Today I don't have much to show you in terms of what my dear husband calls "product" (it's a tease, you understand, because he really doesn't care how much I produce in my studio as long as I'm enjoying myself), because I spent most of my studio time this weekend working on the last stages of a commissioned quilt that has been three years in the making. Not that it's been three years of solid work. There was a lot of thinking time long before any fabric went up on the design wall and, I admit, a lot of nerves-induced procrastination about this project. I so wanted this to be a quilt that the owners would enjoy that I was afraid to start. Silly, I know, but there it is. I got the whole thing pieced more than a year ago after having received the go-ahead from the clients (who are not only family but extremely patient) who saw it in person. I quilted it last summer, and then suddenly thought I'd made a major design error and that further major engineering and additions were required. Then, apparently, I had a conversation with my dh sometime last fall in which we decided that I was over-thinking the whole thing and that the quilt is fine as it is and merely needs finishing. How did I happen to forget this entire conversation? Nevertheless, that's what happened, and three more months went by because I was so afraid that in making major changes I'd ruin the whole thing. Dh, however, stepped in last week and helped me get started again. So last weekend I attached and hand-stitched the facings, made the sleeve, drafted a label, and prepared the fabric for the label. Very little remains to be done and I'm hoping that a few more days will see the completion of this project. And that next weekend I can photograph the finished quilt and post the pics here next week.
In the spare moments of the weekend, I took the camera outside again and came up with yet more images of how magically the weather has transformed our little corner of the world. Colour has vanished, except for the Stellar's jay and the rosy finches who've been vying with the chickadees and nuthatches at the feeder. It's a monochrome world, but I'm loving the stark and beautiful lines of branches and trees and fences and hillsides and mountains. Oh, and there has been the odd bit of blue and pink in the sky at dusk some days.
We've been getting out into the snow as much as we can, though the temperature has been so mild that skiing has been virtually impossible. My waxless cross-country skis (one of the best things my dh ever gave me) work perfectly in cold snow but not at all in warm snow: the warm snow sticks to the bottom of the skis and I end up stumping along on skis bearing a few inches of these snow on the underside. No fun at ALL! So I've been using my snowshoes, given to me by my dear sister a year ago, and I'm able to get out and about in the woods in the foot of wet, heavy snow we have now without a problem. Dh decided this weekend that we should walk through a foot of crusty snow to the other side of our property (half a mile away) and he chose to walk in his boots while I chose to wear my snowshoes. Guess which one of us had an easier time?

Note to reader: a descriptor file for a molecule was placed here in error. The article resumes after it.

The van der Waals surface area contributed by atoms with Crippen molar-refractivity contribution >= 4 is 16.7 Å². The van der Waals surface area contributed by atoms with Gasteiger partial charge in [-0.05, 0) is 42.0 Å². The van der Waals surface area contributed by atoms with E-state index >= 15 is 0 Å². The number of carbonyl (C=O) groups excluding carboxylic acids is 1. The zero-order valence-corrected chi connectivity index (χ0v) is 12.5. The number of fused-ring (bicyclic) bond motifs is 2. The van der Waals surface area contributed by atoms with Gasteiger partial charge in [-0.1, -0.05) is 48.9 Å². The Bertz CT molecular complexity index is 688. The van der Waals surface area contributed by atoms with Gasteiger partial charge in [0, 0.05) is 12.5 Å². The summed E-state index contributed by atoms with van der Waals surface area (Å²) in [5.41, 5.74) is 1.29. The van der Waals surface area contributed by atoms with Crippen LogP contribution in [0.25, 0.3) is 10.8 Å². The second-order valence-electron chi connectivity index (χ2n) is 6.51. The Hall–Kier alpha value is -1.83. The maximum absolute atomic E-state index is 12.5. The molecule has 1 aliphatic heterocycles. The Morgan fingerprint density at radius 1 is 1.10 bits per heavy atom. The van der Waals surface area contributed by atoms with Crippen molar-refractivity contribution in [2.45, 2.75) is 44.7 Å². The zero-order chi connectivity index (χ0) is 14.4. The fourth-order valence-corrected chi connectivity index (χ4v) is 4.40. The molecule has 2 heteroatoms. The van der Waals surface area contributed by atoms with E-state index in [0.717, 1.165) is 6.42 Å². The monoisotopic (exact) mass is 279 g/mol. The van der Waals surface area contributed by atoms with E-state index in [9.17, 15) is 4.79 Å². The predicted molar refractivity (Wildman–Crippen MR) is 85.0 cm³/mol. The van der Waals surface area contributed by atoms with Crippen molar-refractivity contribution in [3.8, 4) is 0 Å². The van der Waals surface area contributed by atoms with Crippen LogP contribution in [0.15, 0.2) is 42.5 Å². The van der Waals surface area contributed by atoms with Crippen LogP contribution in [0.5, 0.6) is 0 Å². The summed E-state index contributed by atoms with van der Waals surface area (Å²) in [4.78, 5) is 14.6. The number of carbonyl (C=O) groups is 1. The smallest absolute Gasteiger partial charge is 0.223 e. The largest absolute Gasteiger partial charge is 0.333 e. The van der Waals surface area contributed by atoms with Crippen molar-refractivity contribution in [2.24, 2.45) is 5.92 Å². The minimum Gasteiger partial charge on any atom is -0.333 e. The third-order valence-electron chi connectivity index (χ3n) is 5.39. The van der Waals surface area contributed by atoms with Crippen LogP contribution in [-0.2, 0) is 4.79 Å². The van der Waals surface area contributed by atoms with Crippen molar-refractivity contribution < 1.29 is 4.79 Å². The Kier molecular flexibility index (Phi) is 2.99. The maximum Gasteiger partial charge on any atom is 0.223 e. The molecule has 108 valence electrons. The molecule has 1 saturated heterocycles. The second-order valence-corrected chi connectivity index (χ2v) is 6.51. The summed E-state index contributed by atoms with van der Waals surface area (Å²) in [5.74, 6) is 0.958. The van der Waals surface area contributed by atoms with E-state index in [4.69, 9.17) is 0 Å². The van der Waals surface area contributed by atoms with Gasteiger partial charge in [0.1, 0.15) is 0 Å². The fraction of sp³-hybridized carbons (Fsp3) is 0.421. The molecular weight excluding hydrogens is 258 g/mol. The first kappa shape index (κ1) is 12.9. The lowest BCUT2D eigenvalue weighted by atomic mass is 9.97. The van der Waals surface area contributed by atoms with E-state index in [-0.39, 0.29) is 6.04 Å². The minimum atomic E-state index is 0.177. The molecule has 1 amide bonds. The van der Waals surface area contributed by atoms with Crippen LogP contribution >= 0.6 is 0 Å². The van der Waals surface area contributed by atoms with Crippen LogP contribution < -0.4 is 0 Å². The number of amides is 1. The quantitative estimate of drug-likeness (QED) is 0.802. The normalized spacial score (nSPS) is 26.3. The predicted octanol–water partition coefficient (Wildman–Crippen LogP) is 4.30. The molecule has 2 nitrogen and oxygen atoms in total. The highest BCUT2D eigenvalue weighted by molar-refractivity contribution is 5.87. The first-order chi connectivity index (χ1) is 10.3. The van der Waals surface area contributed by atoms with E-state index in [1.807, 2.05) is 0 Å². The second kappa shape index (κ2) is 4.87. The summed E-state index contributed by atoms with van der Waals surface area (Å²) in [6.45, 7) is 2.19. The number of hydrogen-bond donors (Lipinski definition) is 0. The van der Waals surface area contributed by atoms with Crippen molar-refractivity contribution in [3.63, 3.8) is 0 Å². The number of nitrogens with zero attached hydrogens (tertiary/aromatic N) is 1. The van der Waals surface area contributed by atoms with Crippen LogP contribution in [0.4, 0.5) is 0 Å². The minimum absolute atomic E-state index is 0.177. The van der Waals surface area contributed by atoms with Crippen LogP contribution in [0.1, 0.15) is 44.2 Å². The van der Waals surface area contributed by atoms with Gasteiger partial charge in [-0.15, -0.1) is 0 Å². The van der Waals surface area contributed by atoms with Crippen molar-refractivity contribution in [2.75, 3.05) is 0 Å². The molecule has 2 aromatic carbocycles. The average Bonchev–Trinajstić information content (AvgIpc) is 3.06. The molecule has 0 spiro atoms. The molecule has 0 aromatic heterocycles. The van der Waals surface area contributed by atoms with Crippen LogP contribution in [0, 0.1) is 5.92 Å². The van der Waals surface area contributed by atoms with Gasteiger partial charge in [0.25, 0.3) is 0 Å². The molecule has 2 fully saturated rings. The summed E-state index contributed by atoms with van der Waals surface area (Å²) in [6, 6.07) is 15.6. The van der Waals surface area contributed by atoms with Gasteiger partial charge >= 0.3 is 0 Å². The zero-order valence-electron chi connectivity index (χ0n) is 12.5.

And the dogs had a great time because the crust on the snow was firm enough to support them. Even Sass came the whole way. But the woolly bear (aka Django) had quite a lot of snow tangled in his feathers. Doesn't he look like a dust mop?
Finally, here's what's up on the design wall now. I showed you this stage on the design wall last week (and the week before).
The medallion is done, as I showed you last week. But what remains has become something quite a bit bigger and more complex. Also more time-consuming than I would have thought possible. By the middle of last month, this is what things looked like on the design wall. The more I produced the less this project looked anything like the magnificent creature I had in my mind's eye. I spent quite a bit of time sitting and staring at this arrangement trying to figure out what was wrong.
I finally decided that I didn't like the dweebly pastel units, that they were leading me too far into a frothy mood that was not at all what I wanted. So I pulled those blocks out of the mix. And also decided that that what this arrangement was missing was dark areas for contrast. The brights were meaningless without a foil. So I began to work on dark units and to place them around the edges of the bright central arrangement (if you can call something so random an arrangement).
I added a little more.
And then some more.
And in the roughest and most provisional way, I think I have the start of something I actually like. Stay tuned for further developments.